Saturday, 7 February 2015

The Museum of Romany Culture


Last year I took a group of Australian artists to Brno. Sometimes when you run a tour, serendipity takes a hand and things just happen. They did on that tour. One example of this was the visit to The Museum of Romany Culture. We had of course visited the Villa Tugendhat and members of the group decided it would divide up to explore the city on their own.

Some decided they would follow my advice and visit the Museum of Romany Culture. Meanwhile I stayed at the hotel doing some administration. The phone rang. "Listen to this," said my friend Maggie. Gypsy music and the sound of fast dancing feet came down the phone. "There's an open-air festival here. All the gypsies are enjoying themselves." I left the hotel immediately and made my way to the museum.

The Museum is easy to get to - it's on several of the main tram routes and not far from the centre - but the area is a bit run-down, as is to be expected given that the gypsy population tends to live in the poorer areas. When I arrived the open-space outside the museum was milling with people, many in traditional brightly-coloured costumes, but the music had stopped temporarily. I looked around for my party and decided they must be inside.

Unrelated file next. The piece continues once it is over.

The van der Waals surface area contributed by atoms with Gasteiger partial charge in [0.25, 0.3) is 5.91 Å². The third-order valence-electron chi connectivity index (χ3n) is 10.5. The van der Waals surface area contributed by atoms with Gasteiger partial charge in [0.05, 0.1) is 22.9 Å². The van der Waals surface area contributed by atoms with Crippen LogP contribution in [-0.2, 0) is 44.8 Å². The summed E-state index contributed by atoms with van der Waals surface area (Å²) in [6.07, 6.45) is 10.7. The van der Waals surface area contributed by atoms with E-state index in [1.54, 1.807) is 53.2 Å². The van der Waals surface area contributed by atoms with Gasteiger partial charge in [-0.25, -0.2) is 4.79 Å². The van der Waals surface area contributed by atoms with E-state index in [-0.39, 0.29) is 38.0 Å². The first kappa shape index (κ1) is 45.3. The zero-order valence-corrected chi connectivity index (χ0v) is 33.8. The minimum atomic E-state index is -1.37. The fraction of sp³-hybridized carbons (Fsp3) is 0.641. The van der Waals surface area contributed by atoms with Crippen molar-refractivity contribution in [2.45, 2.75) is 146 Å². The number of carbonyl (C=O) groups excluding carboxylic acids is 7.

The gentleman on the museum counter told me that, although the museum was officially closed for another hour because of the festival, my Australian friends had been allowed in. The museum staff had been so delighted that a group of Australians had come to visit their museum, they had opened up specially.


Inside the museum the members of the group were walking around the exhibition rooms listening to their English-speaking audio guides. The museum's story starts with the Romanies' departure from India, and then follows them as they arrive in Europe. It shows their traditional way of life on the road, their traditional crafts, customs and society. One room is devoted to the Holocaust, or the Devouring as the gypsies call it. They, like the Jews, were sent to the gas chambers, but we do not hear much about that. The last room in the museum is a celebration of contemporary gypsy culture and its influence on music, film and fashion. It is a fascinating museum offering an insight into a people and culture about which we non-Romanies know pitifully little.

When we left the museum, after over an hour's visit, the festival was still in full flow. Excited girls in their lovely red and gold dresses ran through the foyer. A Brno radio station was recording a performance by one of the local groups. We walked back to the city centre and the music faded behind us.

A few days later I went online to write a review on Tripadvisor and found that alongside the 5-star reviews, there were two 1-star ones. These were in Czech and were nothing more than expressions of the blind racism that the Romany Museum so eloquently counters. I wrote a response and I am glad to say that when I looked recently the 1-star reviews had been removed.

 

I will be taking The Real Moravia Tour to the Museum in May.

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